Lowell: It’s an inclusive topic. When it comes to transgender women, women of colour, those are the people affected the most by the law. These women are often not able to work in strip clubs, which in my experience function as a safe place where people can solicit sex. But strip clubs are more likely to hire white, blond [cis] girls, meaning that people who don’t fit into these categories end up being forced to work on the street. The result is that these laws – which are especially unsafe for people working on the street – end up targeting certain races, poverty levels, genders.

Anne: Tell me a bit about the place that you visited in Nevada, and how that was different from how we treat sex work in Canada. 

Lowell: They call the place I visited a “sex resort,” because you can stay there over night. Contrasting with Canada, it was so much better. It’s clearly a safer way to deal with sex work. I saw women there who had been victimized in the past but wanted to continue doing sex work – they were taught how to empower themselves and given the means to do it safely. That’s huge.

But the thing is, when you talk about legalization, it’s complex. You still have people who are running things and it’s still selective and can alienate certain groups. Decriminalization is for sure the safest way to approach sex work, but it doesn’t solve everything.

Anne: When you talked to Joy Smith, she said that only two percent of people doing sex work feel empowered about it. What do you think of that number?

Lowell: I think it must be nice to be a politician and just make up statistics to prove whatever you want. 

The truth is that we don’t have those numbers. We don’t have concrete numbers about how many sex workers are abused, and part of it is that there are lots of barriers to reporting abuse. 

Anne: What about numbers that reflect, like, job satisfaction among sex workers? Like, how many of them actually feel good about what they do?

Lowell: I don’t even think anyone’s ever asked. If we had that data, then we wouldn’t be able to use victim porn as a way to get people to vote for things.

Anne: How do you think we can make sure that all voices are heard in this conversation? I know that one of the biggest concerns about being pro-sex work is that it ignore the people who have been legitimately hurt by trafficking or abuse. How do we make sure those people aren’t being erased?

Lowell: I personally think to make it easier for the average person comprehend by putting an emphasis on the actual rape laws work – how police approach rape, how they approach assault, and trafficking. We need to train the police to work better with survivors.

Blending sex work and brutality together to make it seem like we’re ignoring people who are being abused, but people who are empowered aren’t taking anything from people who have been victimized. Laws like Bill C-36 make it seem like you have to choose who you want to support – the victims, or the people out in the streets who like their work. But you don’t get to choose who has human rights. Everyone has rights. It’s the government’s job to treat every person equally when it comes to safety and their rights.


8 Responses to “A New Era of Canadian Sex Work: Interview With Lowell”

  1. Ninasusan June 22, 2015 at 3:15 pm #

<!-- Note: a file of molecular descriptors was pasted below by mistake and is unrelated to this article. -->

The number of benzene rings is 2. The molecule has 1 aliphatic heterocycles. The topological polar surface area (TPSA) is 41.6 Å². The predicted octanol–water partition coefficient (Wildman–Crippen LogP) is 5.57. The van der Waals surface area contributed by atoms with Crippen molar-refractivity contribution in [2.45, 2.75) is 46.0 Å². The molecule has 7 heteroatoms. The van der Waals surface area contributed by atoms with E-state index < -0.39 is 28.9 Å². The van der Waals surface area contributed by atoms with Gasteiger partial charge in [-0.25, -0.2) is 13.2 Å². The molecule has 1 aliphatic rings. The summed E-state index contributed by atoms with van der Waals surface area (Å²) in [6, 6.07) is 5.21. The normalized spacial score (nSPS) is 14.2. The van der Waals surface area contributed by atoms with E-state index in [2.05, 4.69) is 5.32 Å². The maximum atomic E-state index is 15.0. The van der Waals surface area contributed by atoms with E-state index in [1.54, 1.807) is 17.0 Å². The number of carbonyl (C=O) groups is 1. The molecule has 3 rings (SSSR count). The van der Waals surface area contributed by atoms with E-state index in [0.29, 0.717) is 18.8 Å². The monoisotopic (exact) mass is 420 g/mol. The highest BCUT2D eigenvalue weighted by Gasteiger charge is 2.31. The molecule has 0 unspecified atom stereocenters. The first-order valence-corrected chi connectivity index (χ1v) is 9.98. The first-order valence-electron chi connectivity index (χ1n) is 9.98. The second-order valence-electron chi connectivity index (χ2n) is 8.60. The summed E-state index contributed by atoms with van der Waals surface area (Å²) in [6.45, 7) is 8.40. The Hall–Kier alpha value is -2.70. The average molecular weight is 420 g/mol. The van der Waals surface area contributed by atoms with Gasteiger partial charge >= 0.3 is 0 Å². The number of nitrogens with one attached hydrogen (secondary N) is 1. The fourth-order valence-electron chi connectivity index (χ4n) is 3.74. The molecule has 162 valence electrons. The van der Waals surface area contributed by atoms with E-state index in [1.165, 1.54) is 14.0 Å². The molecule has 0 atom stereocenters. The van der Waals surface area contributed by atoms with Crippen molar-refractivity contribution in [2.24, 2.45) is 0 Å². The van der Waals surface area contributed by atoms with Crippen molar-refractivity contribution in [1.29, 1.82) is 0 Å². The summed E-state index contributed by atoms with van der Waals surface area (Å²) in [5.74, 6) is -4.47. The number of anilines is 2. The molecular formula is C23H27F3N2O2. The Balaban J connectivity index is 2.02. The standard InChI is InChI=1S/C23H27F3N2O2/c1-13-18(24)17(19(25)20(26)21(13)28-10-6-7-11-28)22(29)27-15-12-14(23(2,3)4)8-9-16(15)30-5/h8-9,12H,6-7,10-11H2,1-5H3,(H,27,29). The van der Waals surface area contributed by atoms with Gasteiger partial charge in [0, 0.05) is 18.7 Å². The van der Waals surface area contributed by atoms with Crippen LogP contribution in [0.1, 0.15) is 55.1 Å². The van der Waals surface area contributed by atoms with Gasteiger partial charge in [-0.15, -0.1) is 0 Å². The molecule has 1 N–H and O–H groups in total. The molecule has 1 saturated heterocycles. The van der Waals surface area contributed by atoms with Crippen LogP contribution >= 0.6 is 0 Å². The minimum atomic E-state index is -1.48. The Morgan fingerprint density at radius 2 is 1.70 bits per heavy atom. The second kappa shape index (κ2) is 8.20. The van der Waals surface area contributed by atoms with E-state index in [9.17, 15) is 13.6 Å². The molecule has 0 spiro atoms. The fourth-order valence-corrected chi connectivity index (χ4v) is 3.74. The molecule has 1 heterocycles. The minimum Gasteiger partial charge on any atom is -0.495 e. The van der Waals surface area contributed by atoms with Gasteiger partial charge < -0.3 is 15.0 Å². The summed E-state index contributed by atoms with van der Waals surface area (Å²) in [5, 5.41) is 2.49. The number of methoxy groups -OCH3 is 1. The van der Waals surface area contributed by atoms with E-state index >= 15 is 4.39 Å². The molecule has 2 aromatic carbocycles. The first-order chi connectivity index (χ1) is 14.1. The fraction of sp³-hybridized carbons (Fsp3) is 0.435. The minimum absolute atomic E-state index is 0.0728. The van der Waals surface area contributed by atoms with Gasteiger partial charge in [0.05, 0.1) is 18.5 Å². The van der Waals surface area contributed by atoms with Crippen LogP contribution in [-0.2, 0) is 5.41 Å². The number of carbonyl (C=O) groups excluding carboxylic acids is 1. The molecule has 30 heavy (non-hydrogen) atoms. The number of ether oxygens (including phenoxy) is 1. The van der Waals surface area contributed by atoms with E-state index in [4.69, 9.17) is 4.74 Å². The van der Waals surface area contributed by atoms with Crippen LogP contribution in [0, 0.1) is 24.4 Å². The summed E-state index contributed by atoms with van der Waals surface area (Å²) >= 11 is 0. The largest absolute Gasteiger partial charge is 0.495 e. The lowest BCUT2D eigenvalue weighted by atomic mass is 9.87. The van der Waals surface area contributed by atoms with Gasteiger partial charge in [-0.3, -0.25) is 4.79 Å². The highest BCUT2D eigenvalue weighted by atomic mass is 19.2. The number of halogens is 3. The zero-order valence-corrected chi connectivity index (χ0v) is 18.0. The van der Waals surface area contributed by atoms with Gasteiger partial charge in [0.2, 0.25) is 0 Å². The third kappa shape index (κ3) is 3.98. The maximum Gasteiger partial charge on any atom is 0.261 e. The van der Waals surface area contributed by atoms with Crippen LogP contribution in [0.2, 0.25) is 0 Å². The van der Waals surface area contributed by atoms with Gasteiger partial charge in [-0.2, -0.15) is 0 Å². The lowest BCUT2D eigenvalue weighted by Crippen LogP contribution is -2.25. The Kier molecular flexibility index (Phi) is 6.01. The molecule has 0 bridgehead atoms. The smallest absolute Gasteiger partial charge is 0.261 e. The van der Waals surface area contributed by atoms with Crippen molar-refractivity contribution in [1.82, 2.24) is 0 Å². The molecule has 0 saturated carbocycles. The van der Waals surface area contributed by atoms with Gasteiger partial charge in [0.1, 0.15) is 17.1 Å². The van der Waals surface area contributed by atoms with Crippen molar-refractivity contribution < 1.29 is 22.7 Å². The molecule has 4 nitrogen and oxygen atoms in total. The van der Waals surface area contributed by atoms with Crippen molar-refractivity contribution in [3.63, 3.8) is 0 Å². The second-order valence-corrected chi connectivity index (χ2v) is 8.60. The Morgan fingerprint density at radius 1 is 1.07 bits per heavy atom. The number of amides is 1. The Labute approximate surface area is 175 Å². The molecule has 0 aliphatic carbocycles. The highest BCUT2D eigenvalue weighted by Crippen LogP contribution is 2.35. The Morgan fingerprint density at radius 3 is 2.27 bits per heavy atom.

Well, that was interesting!

  2. infinite8tome June 22, 2015 at 4:13 pm #

    This is such a complex subject. Your interview definitely provides a different vantage point on the sex industry. Informative. : D

  3. Sophestry June 23, 2015 at 4:14 pm #

    Really interesting, and I totally agree that sex work does not equal oppression. Some women don’t want to do it and shouldn’t be forced to, whilst others want to do it and should be able too. It needs to be legal to stamp out human trafficking and protect women who choose it.

  4. Amanda August 14, 2015 at 4:41 am #

    First of all, let’s call “sex work” just what it is: prostitution. “Sex work” is a new age label that actually makes prostitution sound like regular work. It is not. I am an ex prostitute, nude model, and “porn worker” haha! Laying down and spreading your legs and allowing a strange man to insert his penis inside you for money is NOT IN ANY WAY EMPOWERING. You are essentially being raped for pay and selling your soul for quick (not “easy”) money. I got into “the business” because I was new to a large city, naive, and couldn’t find employment. I answered an ad in a local, popular newspaper for ” hostesses,” absolutely not realizing that hostesses meant prostitution. I was 19 years old. I could write about my experiences in the business, and would be happy to, but that’s a whole other story. Prostitution is not glamorous, fun, or a way to ensure a better future for us females. Quite the opposite, infact. I guarantee that if you offered any prostitute a good, high paying “straight job” that she would happily and eagerly take it. “Working” as a lady of the night is NOT enjoyable employment. Punishing the johns is where its at, not the prostitute! Some are victims, and are forced to do it, and some are “independents” like myself. Once I was schooled in that biz, I wasn’t going to let anyone take half of MY hard earned money! Quite simply, the johns should know better. They don’t give a shit if the female lives or dies, and that’s the truth. Most johns beg us to not use a condom while raping us for pay! They do not care if they spread diseases to their wives or girlfriends. All they care about is getting that orgasm, and whatever it takes to achieve it. Some buy underage girls, some prefer babies or toddlers, some desire an old lady, and some go after young adult females. They all inherently know what they are doing is wrong, but they do not care about the welfare of these females. I have been free from the business for years, and finally feel human again. The quick money is quite tempting, but in the long run, the scars will remain…